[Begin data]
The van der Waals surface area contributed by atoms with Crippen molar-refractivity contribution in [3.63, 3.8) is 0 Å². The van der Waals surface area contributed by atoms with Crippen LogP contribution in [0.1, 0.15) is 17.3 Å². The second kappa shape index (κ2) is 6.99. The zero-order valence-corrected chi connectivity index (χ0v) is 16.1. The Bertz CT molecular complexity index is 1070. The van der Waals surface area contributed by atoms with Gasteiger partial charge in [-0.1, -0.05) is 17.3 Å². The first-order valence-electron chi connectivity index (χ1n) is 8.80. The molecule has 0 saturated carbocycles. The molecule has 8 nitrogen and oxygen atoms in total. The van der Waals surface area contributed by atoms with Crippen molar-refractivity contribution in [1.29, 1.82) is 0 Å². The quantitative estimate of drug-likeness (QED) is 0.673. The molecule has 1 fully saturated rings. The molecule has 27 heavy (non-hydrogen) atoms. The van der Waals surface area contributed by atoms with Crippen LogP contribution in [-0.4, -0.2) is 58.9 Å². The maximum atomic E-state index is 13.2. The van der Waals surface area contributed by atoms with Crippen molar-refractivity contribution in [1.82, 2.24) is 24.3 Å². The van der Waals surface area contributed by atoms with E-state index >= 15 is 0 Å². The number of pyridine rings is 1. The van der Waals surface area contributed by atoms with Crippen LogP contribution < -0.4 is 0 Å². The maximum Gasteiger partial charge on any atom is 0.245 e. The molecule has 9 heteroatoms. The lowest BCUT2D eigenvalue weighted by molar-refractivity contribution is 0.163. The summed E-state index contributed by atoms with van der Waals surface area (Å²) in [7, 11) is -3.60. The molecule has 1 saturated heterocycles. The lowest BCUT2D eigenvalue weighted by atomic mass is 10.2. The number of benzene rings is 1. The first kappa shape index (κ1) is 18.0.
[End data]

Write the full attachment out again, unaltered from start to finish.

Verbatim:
The van der Waals surface area contributed by atoms with Crippen molar-refractivity contribution in [3.63, 3.8) is 0 Å². The van der Waals surface area contributed by atoms with Crippen LogP contribution in [0.1, 0.15) is 17.3 Å². The second kappa shape index (κ2) is 6.99. The zero-order valence-corrected chi connectivity index (χ0v) is 16.1. The Bertz CT molecular complexity index is 1070. The van der Waals surface area contributed by atoms with Gasteiger partial charge in [-0.1, -0.05) is 17.3 Å². The first-order valence-electron chi connectivity index (χ1n) is 8.80. The molecule has 0 saturated carbocycles. The molecule has 8 nitrogen and oxygen atoms in total. The van der Waals surface area contributed by atoms with Crippen molar-refractivity contribution in [1.29, 1.82) is 0 Å². The quantitative estimate of drug-likeness (QED) is 0.673. The molecule has 1 fully saturated rings. The molecule has 27 heavy (non-hydrogen) atoms. The van der Waals surface area contributed by atoms with Crippen LogP contribution in [-0.4, -0.2) is 58.9 Å². The maximum atomic E-state index is 13.2. The van der Waals surface area contributed by atoms with Crippen molar-refractivity contribution in [1.82, 2.24) is 24.3 Å². The van der Waals surface area contributed by atoms with E-state index >= 15 is 0 Å². The number of pyridine rings is 1. The van der Waals surface area contributed by atoms with Crippen LogP contribution < -0.4 is 0 Å². The maximum Gasteiger partial charge on any atom is 0.245 e. The molecule has 9 heteroatoms. The lowest BCUT2D eigenvalue weighted by molar-refractivity contribution is 0.163. The summed E-state index contributed by atoms with van der Waals surface area (Å²) in [7, 11) is -3.60. The molecule has 1 saturated heterocycles. The lowest BCUT2D eigenvalue weighted by atomic mass is 10.2. The number of benzene rings is 1. The first kappa shape index (κ1) is 18.0.